This is the fourth conversation of the 100+ Conversations to Inspire Our New Direction (#OKFN100) project.

Starting January 2023, we are meeting 100+ people to discuss the future of open knowledge, shaped by a diverse set of visions from artists, activists, academics, archivists, thinkers, policymakers, data scientists, educators and community leaders from all over the world. 

The Open Knowledge Foundation’s team wants to identify and debate issues sensitive to our movement and use this effort to constantly shape our actions and business strategies to deliver in the best possible way what the community expects from us and from our Network, a pioneering organization that has been defining the standards of the open movement for two decades.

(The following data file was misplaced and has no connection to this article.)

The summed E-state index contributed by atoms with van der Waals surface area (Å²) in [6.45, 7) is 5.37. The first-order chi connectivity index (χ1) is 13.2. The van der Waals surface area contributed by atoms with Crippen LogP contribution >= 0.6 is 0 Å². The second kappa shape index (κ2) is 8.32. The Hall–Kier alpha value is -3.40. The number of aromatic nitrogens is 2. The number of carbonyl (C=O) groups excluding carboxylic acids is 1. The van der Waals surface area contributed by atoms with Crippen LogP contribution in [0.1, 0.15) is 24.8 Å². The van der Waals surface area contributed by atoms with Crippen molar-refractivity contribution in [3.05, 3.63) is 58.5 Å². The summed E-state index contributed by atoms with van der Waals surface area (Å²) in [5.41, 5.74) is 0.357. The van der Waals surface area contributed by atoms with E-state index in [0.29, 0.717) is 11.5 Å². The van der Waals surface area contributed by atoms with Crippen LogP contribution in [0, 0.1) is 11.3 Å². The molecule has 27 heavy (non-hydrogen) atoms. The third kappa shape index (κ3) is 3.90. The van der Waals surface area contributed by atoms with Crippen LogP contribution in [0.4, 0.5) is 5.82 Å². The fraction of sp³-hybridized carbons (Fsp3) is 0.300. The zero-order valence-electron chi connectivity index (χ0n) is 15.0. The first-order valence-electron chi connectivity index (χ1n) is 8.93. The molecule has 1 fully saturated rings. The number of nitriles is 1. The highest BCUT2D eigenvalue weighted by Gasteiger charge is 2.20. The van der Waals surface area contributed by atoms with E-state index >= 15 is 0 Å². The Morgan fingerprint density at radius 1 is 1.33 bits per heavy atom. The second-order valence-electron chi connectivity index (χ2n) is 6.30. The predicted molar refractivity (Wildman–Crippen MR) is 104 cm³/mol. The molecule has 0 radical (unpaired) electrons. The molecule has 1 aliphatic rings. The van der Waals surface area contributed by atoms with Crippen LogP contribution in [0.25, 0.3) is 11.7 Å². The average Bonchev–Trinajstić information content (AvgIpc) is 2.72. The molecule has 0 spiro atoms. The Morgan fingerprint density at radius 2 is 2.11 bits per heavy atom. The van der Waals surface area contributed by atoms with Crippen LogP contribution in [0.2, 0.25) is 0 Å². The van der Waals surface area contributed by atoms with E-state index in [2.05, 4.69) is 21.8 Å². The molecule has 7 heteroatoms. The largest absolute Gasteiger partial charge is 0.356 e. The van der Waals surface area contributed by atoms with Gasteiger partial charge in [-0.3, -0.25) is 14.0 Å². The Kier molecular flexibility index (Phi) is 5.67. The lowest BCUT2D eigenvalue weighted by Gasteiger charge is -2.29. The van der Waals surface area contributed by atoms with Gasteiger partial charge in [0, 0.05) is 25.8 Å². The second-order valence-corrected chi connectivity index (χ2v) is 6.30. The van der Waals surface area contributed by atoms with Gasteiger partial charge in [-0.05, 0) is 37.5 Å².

Another objective is to include the perspectives of people from diverse backgrounds, especially those from marginalised communities, from dissident identities, and whose geographic location is outside the world’s major financial powers.

How openness can speed up and strengthen the fights against the complex challenges of our times? This is the key question behind conversations like the one you can read below.


Today’s conversation is with David Eaves, Associate Professor of Digital Government at the Institute for Innovation and Public Purpose at UCL and SVP of Investment Strategy at Co-Develop. David was one of the key instigators of Open Data Day more than a decade ago. This is the reason why the conversation is published the week after Open Data Day(s) 2023.